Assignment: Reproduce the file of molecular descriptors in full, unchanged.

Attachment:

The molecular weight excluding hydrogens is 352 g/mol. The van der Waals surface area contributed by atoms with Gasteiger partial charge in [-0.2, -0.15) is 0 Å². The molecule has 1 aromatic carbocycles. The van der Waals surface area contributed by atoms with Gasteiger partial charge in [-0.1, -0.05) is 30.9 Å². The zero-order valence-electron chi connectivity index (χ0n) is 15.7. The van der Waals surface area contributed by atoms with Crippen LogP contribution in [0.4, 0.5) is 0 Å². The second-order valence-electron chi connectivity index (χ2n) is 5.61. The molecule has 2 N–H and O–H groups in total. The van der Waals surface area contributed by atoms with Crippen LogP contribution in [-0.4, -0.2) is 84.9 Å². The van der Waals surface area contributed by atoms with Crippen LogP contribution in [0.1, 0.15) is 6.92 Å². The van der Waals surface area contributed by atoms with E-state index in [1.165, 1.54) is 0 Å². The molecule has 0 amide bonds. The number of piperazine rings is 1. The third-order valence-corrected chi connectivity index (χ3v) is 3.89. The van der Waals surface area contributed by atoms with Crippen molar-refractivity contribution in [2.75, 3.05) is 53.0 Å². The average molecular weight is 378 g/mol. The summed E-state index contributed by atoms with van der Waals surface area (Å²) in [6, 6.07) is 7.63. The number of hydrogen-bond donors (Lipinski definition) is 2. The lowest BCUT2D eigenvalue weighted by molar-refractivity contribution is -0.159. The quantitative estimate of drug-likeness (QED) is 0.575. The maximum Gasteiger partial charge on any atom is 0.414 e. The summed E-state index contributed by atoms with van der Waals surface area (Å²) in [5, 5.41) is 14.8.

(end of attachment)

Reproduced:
The molecular weight excluding hydrogens is 352 g/mol. The van der Waals surface area contributed by atoms with Gasteiger partial charge in [-0.2, -0.15) is 0 Å². The molecule has 1 aromatic carbocycles. The van der Waals surface area contributed by atoms with Gasteiger partial charge in [-0.1, -0.05) is 30.9 Å². The zero-order valence-electron chi connectivity index (χ0n) is 15.7. The van der Waals surface area contributed by atoms with Crippen LogP contribution in [0.4, 0.5) is 0 Å². The second-order valence-electron chi connectivity index (χ2n) is 5.61. The molecule has 2 N–H and O–H groups in total. The van der Waals surface area contributed by atoms with Crippen LogP contribution in [-0.4, -0.2) is 84.9 Å². The van der Waals surface area contributed by atoms with Crippen LogP contribution in [0.1, 0.15) is 6.92 Å². The van der Waals surface area contributed by atoms with E-state index in [1.165, 1.54) is 0 Å². The molecule has 0 amide bonds. The number of piperazine rings is 1. The third-order valence-corrected chi connectivity index (χ3v) is 3.89. The van der Waals surface area contributed by atoms with Crippen molar-refractivity contribution in [2.75, 3.05) is 53.0 Å². The average molecular weight is 378 g/mol. The summed E-state index contributed by atoms with van der Waals surface area (Å²) in [6, 6.07) is 7.63. The number of hydrogen-bond donors (Lipinski definition) is 2. The lowest BCUT2D eigenvalue weighted by molar-refractivity contribution is -0.159. The quantitative estimate of drug-likeness (QED) is 0.575. The maximum Gasteiger partial charge on any atom is 0.414 e. The summed E-state index contributed by atoms with van der Waals surface area (Å²) in [5, 5.41) is 14.8.